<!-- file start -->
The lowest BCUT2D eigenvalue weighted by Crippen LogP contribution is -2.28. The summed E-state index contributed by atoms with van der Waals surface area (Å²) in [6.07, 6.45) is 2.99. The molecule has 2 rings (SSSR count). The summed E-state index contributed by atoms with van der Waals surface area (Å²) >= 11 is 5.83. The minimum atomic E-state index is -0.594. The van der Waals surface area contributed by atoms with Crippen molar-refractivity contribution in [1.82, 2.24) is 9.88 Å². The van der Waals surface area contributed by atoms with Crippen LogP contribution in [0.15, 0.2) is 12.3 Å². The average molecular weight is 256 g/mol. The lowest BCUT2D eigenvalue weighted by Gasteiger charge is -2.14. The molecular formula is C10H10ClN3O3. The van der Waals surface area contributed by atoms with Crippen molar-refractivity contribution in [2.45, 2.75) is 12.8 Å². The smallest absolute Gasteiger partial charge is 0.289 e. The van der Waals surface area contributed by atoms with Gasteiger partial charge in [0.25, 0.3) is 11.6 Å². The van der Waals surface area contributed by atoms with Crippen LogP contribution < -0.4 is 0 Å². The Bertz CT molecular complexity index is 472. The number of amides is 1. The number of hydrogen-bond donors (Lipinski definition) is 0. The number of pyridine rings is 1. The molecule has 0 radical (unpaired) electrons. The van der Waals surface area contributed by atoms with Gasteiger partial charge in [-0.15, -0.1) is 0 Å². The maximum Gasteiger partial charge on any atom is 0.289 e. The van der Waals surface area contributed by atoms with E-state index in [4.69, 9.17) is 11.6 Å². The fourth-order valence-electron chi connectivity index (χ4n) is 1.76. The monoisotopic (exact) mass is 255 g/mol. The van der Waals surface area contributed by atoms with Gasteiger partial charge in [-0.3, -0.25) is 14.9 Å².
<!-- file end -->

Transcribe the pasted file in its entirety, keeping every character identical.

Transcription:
The lowest BCUT2D eigenvalue weighted by Crippen LogP contribution is -2.28. The summed E-state index contributed by atoms with van der Waals surface area (Å²) in [6.07, 6.45) is 2.99. The molecule has 2 rings (SSSR count). The summed E-state index contributed by atoms with van der Waals surface area (Å²) >= 11 is 5.83. The minimum atomic E-state index is -0.594. The van der Waals surface area contributed by atoms with Crippen molar-refractivity contribution in [1.82, 2.24) is 9.88 Å². The van der Waals surface area contributed by atoms with Crippen LogP contribution in [0.15, 0.2) is 12.3 Å². The average molecular weight is 256 g/mol. The lowest BCUT2D eigenvalue weighted by Gasteiger charge is -2.14. The molecular formula is C10H10ClN3O3. The van der Waals surface area contributed by atoms with Crippen molar-refractivity contribution in [2.45, 2.75) is 12.8 Å². The smallest absolute Gasteiger partial charge is 0.289 e. The van der Waals surface area contributed by atoms with Gasteiger partial charge in [0.25, 0.3) is 11.6 Å². The van der Waals surface area contributed by atoms with Crippen LogP contribution < -0.4 is 0 Å². The Bertz CT molecular complexity index is 472. The number of amides is 1. The number of hydrogen-bond donors (Lipinski definition) is 0. The number of pyridine rings is 1. The molecule has 0 radical (unpaired) electrons. The van der Waals surface area contributed by atoms with Gasteiger partial charge in [-0.15, -0.1) is 0 Å². The maximum Gasteiger partial charge on any atom is 0.289 e. The van der Waals surface area contributed by atoms with E-state index in [4.69, 9.17) is 11.6 Å². The fourth-order valence-electron chi connectivity index (χ4n) is 1.76. The monoisotopic (exact) mass is 255 g/mol. The van der Waals surface area contributed by atoms with Gasteiger partial charge in [-0.3, -0.25) is 14.9 Å².